Let’s not have any illusions. People ARE leaving. And not just those stuck in FEMA trailers or those who lost their homes and don’t have it in them to stay, but homeowners and dyed-in-the-wool New Orleanians too.
I’ve seen some of my most fervent New Orleans-loving friends ditch the city in the last year. These were the ones who always knew more than me about the city’s heritage, culture and dynamics. And they never missed out on a chance to correct me if I made an inaccurate (by their standards) statement about a former street name or a particular colorful character in New Orleans history. They had a pride in their city that could be interpreted as arrogance. And they have their reasons for going and I have mine for staying.
See, even though I have been a frequent visitor to the city and even though this is my second stint living here and even though I pay property taxes here and even though I have done my best to study (formally and colloquially) the city’s populace, heritage and geography, it has been implied on more than one occasion that I wasn’t a REAL New Orleanian. I didn’t go to high school here and didn’t have a neighborhood I grew up in so I would never be anything more than an outsider. When I made certain points on subjects such as education or politics, my opinion was disregarded because I didn’t understand how it was here. Actually, I understood, I just didn’t agree.
Then the going got tough and a lot of them got going, right out of incorporated New Orleans and in many cases, out of Louisiana altogether. And, again, not just the ones that lost their homes (who could blame them?) but many who didn’t. They just up and left. Leaving an outsider here to do the dirty work with uncertainty, bewilderment and that tiny shred of aspiration that they couldn’t find within themselves.
Of course, they call me every now and then and sometimes come back in town “to visit” and it is inevitable that they begin chattering about how much better life is where they are and how messed up it is here (from what they read in the papers). They are horrified by the crime and how its getting worse; they can’t believe the election results. They say it with a sour grapes tone. They don’t realize their words are a vexation to my spirit. Or perhaps they do and they simply need to convince themselves they did the right thing.
Then they say something that is very profound and telling. They say, “It’s never going to change.” And this you don’t hear so often from an outsider. And perhaps it is that type of attitude that doomed the city in the first place. That learned helplessness that leads people to think they couldn’t create a great city from the corruption and decay of New Orleans, that the figurative gumbo that makes the city amazing couldn’t coexist with growth and jobs and, yes, even development.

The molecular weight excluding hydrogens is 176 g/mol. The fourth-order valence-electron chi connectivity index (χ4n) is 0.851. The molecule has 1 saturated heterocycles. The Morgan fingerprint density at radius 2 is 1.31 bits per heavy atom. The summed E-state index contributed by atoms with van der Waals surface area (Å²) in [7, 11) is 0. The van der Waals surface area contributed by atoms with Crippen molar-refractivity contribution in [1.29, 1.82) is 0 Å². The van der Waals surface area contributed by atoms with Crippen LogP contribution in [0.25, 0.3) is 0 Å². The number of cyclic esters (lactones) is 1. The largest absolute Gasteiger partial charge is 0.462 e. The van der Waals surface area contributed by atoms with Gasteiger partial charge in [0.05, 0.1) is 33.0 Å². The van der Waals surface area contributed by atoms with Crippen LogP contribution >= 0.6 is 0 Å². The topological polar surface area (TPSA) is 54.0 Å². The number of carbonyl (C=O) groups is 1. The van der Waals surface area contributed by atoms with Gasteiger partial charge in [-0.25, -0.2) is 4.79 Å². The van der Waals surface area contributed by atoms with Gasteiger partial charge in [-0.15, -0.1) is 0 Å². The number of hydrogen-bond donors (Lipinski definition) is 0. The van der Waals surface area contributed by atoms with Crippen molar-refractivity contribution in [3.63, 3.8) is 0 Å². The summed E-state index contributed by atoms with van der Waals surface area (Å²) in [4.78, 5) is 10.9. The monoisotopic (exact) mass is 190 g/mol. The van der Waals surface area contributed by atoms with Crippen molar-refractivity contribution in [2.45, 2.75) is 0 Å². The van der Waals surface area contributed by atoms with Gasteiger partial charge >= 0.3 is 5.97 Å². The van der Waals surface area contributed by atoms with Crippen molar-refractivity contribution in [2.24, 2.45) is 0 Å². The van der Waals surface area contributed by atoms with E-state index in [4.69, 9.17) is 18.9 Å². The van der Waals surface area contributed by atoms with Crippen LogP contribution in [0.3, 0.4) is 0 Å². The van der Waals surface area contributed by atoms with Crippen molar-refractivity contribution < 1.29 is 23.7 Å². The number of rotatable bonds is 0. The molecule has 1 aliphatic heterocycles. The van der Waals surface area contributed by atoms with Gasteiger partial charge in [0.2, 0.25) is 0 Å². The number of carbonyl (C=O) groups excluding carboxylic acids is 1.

It makes one wonder if people’s inability to convince themselves that they could oust crooked politicians or lower the crime rate also led them to think the levees could never be improved.
I admit there is a certain mystique about New Orleans as a “pirate’s paradise,” that the backwardness of its ways-and-means can be charming. But in the by-and-by, the system failed. The shores washed away and the levees burst, the criminals ran free in the streets and the leadership was infested by greed and manipulation. It was a self-fulfilling prophecy.
I am sure that there are those who wish it could all be like it was before the levees broke. But, not being from here, I’m not so sure that was so magnificent either. Because disaster seemed inevitable. Bums on the street even told me so. For a city that valiantly resisted change for so long, change was forced on them – whether they wanted it or not.
Now we are in an aftermath and the outlook is indeed muddy. And many are leaving in droves. Whether they are doing so because they are unwilling to face what New Orleans may become (wasteland or Disneyland), or because they simply can’t stand the stress of it anymore, one thing is for certain. In 2007 New Orleans, only the strong shall survive.
And perhaps, at the onset of this critical time in the city’s history, the strong are who need to be here anyway. Strength and inspiration are what’s needed right now. I’m here and I’m trying to do my part. I’m paying my taxes and arguing with jerks and buying locally and staying put.
So, can I be REAL New Orleanian now?